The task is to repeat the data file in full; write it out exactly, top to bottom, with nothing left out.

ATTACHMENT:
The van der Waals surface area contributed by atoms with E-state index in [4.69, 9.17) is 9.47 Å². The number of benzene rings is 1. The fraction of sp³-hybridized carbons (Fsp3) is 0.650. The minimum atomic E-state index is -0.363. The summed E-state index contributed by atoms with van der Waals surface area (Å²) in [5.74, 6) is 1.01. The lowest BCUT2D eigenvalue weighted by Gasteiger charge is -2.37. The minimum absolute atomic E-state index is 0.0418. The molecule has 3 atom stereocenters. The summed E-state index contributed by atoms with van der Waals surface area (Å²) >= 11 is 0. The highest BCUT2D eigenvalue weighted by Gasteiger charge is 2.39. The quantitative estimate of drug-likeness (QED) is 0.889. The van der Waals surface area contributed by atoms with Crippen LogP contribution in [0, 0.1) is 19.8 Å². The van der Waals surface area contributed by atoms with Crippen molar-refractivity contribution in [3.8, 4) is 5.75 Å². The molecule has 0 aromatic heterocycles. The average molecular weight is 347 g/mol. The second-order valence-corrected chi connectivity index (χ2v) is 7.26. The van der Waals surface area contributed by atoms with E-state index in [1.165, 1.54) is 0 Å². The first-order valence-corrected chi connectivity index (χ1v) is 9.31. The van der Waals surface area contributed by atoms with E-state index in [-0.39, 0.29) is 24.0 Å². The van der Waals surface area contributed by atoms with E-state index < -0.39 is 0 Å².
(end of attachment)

The van der Waals surface area contributed by atoms with E-state index in [4.69, 9.17) is 9.47 Å². The number of benzene rings is 1. The fraction of sp³-hybridized carbons (Fsp3) is 0.650. The minimum atomic E-state index is -0.363. The summed E-state index contributed by atoms with van der Waals surface area (Å²) in [5.74, 6) is 1.01. The lowest BCUT2D eigenvalue weighted by Gasteiger charge is -2.37. The minimum absolute atomic E-state index is 0.0418. The molecule has 3 atom stereocenters. The summed E-state index contributed by atoms with van der Waals surface area (Å²) >= 11 is 0. The highest BCUT2D eigenvalue weighted by Gasteiger charge is 2.39. The quantitative estimate of drug-likeness (QED) is 0.889. The van der Waals surface area contributed by atoms with Crippen LogP contribution in [0, 0.1) is 19.8 Å². The van der Waals surface area contributed by atoms with Crippen molar-refractivity contribution in [3.8, 4) is 5.75 Å². The molecule has 0 aromatic heterocycles. The average molecular weight is 347 g/mol. The second-order valence-corrected chi connectivity index (χ2v) is 7.26. The van der Waals surface area contributed by atoms with E-state index in [1.165, 1.54) is 0 Å². The first-order valence-corrected chi connectivity index (χ1v) is 9.31. The van der Waals surface area contributed by atoms with E-state index in [-0.39, 0.29) is 24.0 Å². The van der Waals surface area contributed by atoms with E-state index < -0.39 is 0 Å².